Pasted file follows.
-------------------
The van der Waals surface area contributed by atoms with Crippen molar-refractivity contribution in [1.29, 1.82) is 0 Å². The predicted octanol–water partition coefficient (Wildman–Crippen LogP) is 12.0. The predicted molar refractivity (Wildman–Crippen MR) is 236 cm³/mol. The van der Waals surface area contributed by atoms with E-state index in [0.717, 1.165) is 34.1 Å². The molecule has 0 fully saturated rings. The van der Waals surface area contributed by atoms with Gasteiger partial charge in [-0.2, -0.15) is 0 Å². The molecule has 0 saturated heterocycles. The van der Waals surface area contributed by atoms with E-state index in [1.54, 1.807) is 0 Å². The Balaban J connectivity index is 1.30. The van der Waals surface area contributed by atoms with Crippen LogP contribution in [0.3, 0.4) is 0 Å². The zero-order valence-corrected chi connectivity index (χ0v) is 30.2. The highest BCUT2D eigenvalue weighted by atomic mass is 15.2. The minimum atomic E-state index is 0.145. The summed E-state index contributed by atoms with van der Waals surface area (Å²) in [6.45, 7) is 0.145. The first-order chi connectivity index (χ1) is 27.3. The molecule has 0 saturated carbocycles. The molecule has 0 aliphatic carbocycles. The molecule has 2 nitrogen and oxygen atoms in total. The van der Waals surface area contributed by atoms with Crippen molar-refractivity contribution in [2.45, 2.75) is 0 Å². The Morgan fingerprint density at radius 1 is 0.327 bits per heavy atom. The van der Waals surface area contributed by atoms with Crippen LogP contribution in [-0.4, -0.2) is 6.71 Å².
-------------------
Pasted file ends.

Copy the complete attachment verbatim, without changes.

The van der Waals surface area contributed by atoms with Crippen molar-refractivity contribution in [1.29, 1.82) is 0 Å². The predicted octanol–water partition coefficient (Wildman–Crippen LogP) is 12.0. The predicted molar refractivity (Wildman–Crippen MR) is 236 cm³/mol. The van der Waals surface area contributed by atoms with E-state index in [0.717, 1.165) is 34.1 Å². The molecule has 0 fully saturated rings. The van der Waals surface area contributed by atoms with Gasteiger partial charge in [-0.2, -0.15) is 0 Å². The molecule has 0 saturated heterocycles. The van der Waals surface area contributed by atoms with E-state index in [1.54, 1.807) is 0 Å². The Balaban J connectivity index is 1.30. The van der Waals surface area contributed by atoms with Crippen LogP contribution in [0.3, 0.4) is 0 Å². The zero-order valence-corrected chi connectivity index (χ0v) is 30.2. The highest BCUT2D eigenvalue weighted by atomic mass is 15.2. The minimum atomic E-state index is 0.145. The summed E-state index contributed by atoms with van der Waals surface area (Å²) in [6.45, 7) is 0.145. The first-order chi connectivity index (χ1) is 27.3. The molecule has 0 saturated carbocycles. The molecule has 0 aliphatic carbocycles. The molecule has 2 nitrogen and oxygen atoms in total. The van der Waals surface area contributed by atoms with Crippen molar-refractivity contribution in [2.45, 2.75) is 0 Å². The Morgan fingerprint density at radius 1 is 0.327 bits per heavy atom. The van der Waals surface area contributed by atoms with Crippen LogP contribution in [-0.4, -0.2) is 6.71 Å².